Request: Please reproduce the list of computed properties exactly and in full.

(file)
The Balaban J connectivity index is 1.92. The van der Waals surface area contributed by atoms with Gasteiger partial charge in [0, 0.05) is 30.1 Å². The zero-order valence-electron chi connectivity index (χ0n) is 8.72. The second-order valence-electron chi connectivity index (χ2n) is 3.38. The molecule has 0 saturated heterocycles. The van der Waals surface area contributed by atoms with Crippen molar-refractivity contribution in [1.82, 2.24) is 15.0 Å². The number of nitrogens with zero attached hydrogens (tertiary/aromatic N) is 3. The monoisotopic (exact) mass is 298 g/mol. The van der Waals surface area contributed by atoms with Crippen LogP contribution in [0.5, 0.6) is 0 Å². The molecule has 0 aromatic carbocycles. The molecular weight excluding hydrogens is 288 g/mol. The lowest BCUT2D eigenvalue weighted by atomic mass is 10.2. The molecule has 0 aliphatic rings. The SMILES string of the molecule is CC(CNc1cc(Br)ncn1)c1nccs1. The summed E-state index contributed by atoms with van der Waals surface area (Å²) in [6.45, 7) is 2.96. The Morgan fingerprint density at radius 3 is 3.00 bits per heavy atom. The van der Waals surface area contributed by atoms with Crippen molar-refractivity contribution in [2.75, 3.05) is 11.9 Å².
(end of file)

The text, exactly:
The Balaban J connectivity index is 1.92. The van der Waals surface area contributed by atoms with Gasteiger partial charge in [0, 0.05) is 30.1 Å². The zero-order valence-electron chi connectivity index (χ0n) is 8.72. The second-order valence-electron chi connectivity index (χ2n) is 3.38. The molecule has 0 saturated heterocycles. The van der Waals surface area contributed by atoms with Crippen molar-refractivity contribution in [1.82, 2.24) is 15.0 Å². The number of nitrogens with zero attached hydrogens (tertiary/aromatic N) is 3. The monoisotopic (exact) mass is 298 g/mol. The van der Waals surface area contributed by atoms with Crippen LogP contribution in [0.5, 0.6) is 0 Å². The molecule has 0 aromatic carbocycles. The molecular weight excluding hydrogens is 288 g/mol. The lowest BCUT2D eigenvalue weighted by atomic mass is 10.2. The molecule has 0 aliphatic rings. The SMILES string of the molecule is CC(CNc1cc(Br)ncn1)c1nccs1. The summed E-state index contributed by atoms with van der Waals surface area (Å²) in [6.45, 7) is 2.96. The Morgan fingerprint density at radius 3 is 3.00 bits per heavy atom. The van der Waals surface area contributed by atoms with Crippen molar-refractivity contribution in [2.75, 3.05) is 11.9 Å².